-Maintain a sense of humor. By all accounts from people who met her, the queen was incredibly funny. She never took herself seriously, though she took her job seriously. When someone in a shop once commented that she resembled the Queen, she commented, “I find that rather assuring.” Recent years saw her willing to entertain the crowds by appearing with James Bond in her entrance to attending the London Olympics, and the recent, brilliantly funny video of her having tea with Paddington Bear before the Jubilee.

-Love animals and nature. Those who knew her well have said that were she not queen, she would simply have been a country lady, living at her manor, tending to her horses and dogs and plants. Her infamous corgis surrounded her throughout her life, and she had a deep interest in the plants and flowers and trees at her residences. Though her lifestyle was undoubtedly beyond extravagant, her own pleasures were fairly simple. 

-Maintain a sense of composure and mystery. Even when an intruder snuck into her bedroom, the Queen had enough sangfroid not to panic. She never gave interviews, save once, and she rarely revealed things about herself in public. These are characteristics that were typical of her class, and hence why she clashed with Diana, to whom she was sometimes unsympathetic. She kept herself on an even keel, much like the late Justice Ruth Bader Ginsburg. She was a figurehead, not a best friend. Even her dress sense, which was sometimes dowdy and outdated for modern times, featured simple cuts and bright colors so she could be seen. Perhaps it is this very British upper-class sense of “good breeding” that many Americans find so appealing (hence the popularity TV shows and movies about the English aristocracy.)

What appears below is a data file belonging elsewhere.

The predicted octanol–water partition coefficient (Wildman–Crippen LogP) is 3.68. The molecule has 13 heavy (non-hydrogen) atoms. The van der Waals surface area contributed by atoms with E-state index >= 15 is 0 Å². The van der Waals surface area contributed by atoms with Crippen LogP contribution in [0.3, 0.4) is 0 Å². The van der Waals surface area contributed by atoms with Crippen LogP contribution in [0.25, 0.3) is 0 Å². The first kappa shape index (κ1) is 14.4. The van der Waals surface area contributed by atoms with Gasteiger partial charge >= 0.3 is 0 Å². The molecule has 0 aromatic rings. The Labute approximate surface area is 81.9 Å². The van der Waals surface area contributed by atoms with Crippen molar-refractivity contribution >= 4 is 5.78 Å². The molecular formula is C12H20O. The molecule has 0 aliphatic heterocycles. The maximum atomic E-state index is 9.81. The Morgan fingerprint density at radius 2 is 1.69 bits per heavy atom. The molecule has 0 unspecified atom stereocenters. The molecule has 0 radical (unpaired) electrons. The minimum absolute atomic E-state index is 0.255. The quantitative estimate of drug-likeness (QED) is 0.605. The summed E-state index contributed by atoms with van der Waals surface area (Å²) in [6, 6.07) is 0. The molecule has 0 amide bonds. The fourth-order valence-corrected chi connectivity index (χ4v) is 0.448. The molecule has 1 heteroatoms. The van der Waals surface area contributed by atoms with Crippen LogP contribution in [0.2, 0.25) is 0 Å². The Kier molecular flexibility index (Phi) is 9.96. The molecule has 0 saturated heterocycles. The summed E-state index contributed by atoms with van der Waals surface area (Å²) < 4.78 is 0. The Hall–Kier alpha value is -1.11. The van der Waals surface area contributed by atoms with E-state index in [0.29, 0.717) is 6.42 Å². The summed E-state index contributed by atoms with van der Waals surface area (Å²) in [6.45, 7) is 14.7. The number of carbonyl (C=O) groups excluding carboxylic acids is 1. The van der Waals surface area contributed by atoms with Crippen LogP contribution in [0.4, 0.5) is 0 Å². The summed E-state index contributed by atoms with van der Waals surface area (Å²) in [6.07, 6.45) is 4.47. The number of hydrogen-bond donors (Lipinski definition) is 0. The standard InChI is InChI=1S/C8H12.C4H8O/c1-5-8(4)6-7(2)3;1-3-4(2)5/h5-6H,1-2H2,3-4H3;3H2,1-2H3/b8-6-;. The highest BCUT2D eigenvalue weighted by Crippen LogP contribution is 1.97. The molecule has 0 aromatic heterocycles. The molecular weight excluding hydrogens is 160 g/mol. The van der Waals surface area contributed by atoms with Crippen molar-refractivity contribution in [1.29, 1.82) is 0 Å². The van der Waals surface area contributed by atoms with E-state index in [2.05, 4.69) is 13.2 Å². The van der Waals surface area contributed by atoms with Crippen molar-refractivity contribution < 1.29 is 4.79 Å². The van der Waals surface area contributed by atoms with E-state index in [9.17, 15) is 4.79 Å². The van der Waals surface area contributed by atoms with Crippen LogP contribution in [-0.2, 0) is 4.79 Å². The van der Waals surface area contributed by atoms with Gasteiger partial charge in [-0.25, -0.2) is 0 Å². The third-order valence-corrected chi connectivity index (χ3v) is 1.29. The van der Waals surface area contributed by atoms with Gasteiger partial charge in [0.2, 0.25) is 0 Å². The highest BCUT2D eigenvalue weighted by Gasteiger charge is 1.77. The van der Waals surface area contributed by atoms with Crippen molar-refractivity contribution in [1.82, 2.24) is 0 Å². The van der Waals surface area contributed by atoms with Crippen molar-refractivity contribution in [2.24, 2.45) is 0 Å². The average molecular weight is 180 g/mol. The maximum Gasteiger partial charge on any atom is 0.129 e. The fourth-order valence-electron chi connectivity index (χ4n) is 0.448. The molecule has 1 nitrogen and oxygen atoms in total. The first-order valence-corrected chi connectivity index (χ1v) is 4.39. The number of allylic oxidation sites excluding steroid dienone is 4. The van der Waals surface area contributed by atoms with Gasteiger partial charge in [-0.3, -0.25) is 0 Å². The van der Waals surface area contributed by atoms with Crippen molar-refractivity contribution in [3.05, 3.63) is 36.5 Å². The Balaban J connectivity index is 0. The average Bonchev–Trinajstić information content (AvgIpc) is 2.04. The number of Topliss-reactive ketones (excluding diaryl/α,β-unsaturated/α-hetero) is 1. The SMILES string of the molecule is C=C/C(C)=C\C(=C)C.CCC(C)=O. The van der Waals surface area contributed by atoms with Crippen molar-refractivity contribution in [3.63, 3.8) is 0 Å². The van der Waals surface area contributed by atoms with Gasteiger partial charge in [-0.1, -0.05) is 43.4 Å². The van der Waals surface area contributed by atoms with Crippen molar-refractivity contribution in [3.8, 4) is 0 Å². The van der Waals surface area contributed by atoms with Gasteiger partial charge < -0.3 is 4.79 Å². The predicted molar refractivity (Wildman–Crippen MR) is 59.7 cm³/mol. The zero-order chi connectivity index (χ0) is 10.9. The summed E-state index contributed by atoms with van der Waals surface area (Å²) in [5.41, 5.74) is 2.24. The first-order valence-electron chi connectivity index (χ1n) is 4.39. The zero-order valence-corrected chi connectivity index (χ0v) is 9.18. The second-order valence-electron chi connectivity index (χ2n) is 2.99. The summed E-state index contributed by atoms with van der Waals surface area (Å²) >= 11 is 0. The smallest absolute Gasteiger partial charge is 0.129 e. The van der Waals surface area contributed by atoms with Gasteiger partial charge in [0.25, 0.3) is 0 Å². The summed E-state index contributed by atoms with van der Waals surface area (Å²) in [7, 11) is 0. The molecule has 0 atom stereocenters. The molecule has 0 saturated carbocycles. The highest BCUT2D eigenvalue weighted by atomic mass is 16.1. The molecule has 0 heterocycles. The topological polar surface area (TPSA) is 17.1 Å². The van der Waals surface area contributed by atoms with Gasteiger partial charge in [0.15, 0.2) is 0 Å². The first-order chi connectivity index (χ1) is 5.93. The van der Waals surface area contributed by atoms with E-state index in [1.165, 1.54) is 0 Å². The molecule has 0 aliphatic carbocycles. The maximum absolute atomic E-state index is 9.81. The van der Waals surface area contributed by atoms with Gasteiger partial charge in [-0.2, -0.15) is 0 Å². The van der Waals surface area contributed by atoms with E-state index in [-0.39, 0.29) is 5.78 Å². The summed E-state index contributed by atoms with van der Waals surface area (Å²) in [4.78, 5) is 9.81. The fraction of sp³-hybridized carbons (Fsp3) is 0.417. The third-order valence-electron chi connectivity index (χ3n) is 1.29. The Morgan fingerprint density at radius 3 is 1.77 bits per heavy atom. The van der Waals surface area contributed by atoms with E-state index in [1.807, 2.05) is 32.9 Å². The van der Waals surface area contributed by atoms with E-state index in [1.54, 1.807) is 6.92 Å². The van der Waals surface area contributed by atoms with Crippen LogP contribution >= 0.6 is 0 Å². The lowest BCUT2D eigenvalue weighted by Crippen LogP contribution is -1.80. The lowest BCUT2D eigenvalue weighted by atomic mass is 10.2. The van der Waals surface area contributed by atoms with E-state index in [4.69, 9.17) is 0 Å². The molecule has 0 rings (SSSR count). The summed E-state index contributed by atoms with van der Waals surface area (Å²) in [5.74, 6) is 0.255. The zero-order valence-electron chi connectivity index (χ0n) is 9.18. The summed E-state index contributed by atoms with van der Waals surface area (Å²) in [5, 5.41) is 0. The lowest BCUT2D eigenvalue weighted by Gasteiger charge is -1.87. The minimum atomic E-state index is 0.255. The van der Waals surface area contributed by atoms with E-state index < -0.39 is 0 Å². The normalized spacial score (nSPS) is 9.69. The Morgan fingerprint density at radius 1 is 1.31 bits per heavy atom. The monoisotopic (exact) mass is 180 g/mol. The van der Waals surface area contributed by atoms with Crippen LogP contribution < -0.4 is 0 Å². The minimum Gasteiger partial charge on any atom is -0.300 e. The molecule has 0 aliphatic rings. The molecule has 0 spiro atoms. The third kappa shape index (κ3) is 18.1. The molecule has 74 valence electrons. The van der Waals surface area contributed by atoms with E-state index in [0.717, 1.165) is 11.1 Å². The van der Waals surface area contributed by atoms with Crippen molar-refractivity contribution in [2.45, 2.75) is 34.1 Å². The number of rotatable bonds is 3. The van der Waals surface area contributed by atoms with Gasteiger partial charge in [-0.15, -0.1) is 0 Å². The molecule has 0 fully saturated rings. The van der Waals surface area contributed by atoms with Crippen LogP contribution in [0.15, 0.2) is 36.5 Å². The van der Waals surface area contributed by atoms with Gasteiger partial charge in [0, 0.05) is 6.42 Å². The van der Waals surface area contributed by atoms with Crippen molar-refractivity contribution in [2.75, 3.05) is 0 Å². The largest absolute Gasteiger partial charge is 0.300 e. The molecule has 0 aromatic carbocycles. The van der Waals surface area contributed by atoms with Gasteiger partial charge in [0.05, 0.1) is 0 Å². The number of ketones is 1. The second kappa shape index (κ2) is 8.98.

There are many things to criticize about the Queen, no question. She was not the warmest of mothers and could not understand emotional needs in her sons and daughters in law, or in her family. Sometimes she was out of touch with the zeitgeist of a decade. But even the staunchest Republicans and anti-monarchists cannot fail to respect the late Queen Elizabeth II on a personal level, for there were very few people like her in the recent decades or century. As an individual, a working professional, she was remarkable.